Story image

Choosing an ERP system

01 Feb 2011

Many mid-sized organisations today have an ERP system of some description. Some are more sophisticated than others, some still do a good job, while some have completely stopped being able to keep up with the business demands.This last point is particularly relevant as business growth can leave a poorly planned ERP implementation lagging behind and no longer able to deliver value to the business. Typically, this can lead to stop-gap measures with multiple databases, work-arounds and custom applications filling the void. In turn, this creates complexity, duplication of data and makes it difficult to make reliably informed business decisions.In addition, with businesses demanding greater value from new applications, social engagement, mobility and real time dashboards, these disparate environments become almost impossible to maintain. If this is the case, it’s probably time to upgrade or replace the ERP system. So where to start? There are a number of key points to consider.1) Evaluate the situation now and tomorrowIt’s important to consider not just the business requirements today, but what they are likely to be in five or 10 years’ time. For instance, if new product lines are anticipated that will require more advanced scheduling, then it’s important to consider the ease of adding scheduling modules to your ERP system down the line.2) FlexibilitySome big ERP implementations take so long to implement that the business requirements change several times throughout the process (which requires costly and time consuming changes to the project). Choose an ERP system which offers flexibility, but is also designed for your industry. It might seem obvious, but if your core business is in service delivery, ensure that the ERP solution isn’t focused on distribution with service added on. There are many ERP systems available and it’s important to match the core strength of the system with that of the business.3) Deployment typeThe cloud is creating an enormous amount of hype and there is no doubt that in some situations it can deliver great value – reducing the need for new servers and an expensive IT environment. But, don’t neglect the need to customise and integrate that system to your environment; consider the full cost of the solution, not just the monthly subscription. 4) IntegrationWhile an ERP system is the central hub for all business information, there are many other applications and business processes that will need to integrate with it. Processes like logistics management, scheduling, warehousing, HR, CRM, online sales and so on should all be integrated into a single ERP system to ensure there is a single version of the truth. Many ERP applications attempt to deliver everything from WMS, CRM, SCM to advance planning and even scheduling. But there is a market for these products, so it is very likely that a one-size-fits-all ERP system is not the best if you are looking for first class applications in each area. When building a best of breed solution, the ease of integration between different applications is crucial. Infor uses open standards aligned with SOA and Web Services to provide a proven way to interface other applications with the ERP hub.  Upgrade vs a new systemOn the face of it, an upgrade can seem less complicated and time consuming than a brand new implementation. However, if the business has changed significantly or the application has been heavily modified, it is likely that a new implementation will be easier, deliver greater value and be more cost effective in the long term.The right ERP system implemented well and in line with the business strategy and growth plans will deliver value and ROI for many years to come.Get it wrong and you can have a very expensive failure on your hands. It’s not a decision to take lightly, so ask the hard questions and ask for customer references.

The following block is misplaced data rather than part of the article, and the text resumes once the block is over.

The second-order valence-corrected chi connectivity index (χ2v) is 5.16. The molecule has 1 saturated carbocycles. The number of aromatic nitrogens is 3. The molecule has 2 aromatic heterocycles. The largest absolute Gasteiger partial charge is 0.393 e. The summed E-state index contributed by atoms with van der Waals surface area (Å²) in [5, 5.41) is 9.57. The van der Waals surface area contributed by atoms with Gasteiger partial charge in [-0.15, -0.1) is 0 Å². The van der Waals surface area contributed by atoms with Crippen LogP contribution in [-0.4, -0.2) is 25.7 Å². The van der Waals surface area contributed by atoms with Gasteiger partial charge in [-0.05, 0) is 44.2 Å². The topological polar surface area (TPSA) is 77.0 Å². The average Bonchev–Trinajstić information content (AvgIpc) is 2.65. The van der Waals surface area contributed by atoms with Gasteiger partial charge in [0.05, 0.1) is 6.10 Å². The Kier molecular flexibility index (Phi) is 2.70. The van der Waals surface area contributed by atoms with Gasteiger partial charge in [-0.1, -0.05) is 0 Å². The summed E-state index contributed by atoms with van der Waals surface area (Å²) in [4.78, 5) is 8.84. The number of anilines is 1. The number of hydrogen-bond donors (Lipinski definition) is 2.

Orange Belgium opens 1,000 sqm Antwerp data centre
It consists of more than 500 high-density 52 unit racks, installed on the equivalent of 12 tennis courts.
Time to build tech on the automobile, not the horse and cart
Nutanix’s Jeff Smith believes one of the core problems of businesses struggling to digitally ‘transform’ lies in the infrastructure they use, the data centre.
Cloud providers increasingly jumping into gaming market
Aa number of major cloud service providers are uniquely placed to capitalise on the lucrative cloud gaming market.
Intel building US’s first exascale supercomputer
Intel and the Department of Energy are building potentially the world’s first exascale supercomputer, capable of a quintillion calculations per second.
NVIDIA announces enterprise servers optimised for data science
“The rapid adoption of T4 on the world’s most popular business servers signals the start of a new era in enterprise computing."
Unencrypted Gearbest database leaves over 1.5mil shoppers’ records exposed
Depending on the countries and information requirements, the data could give hackers access to online government portals, banking apps, and health insurance records.
Storage is all the rage, and SmartNICs are the key
Mellanox’s Kevin Deierling shares the results from a new survey that identifies the key role of the network in boosting data centre performance.
Opinion: Moving applications between cloud and data centre
OpsRamp's Bhanu Singh discusses the process of moving legacy systems and applications to the cloud, as well as pitfalls to avoid.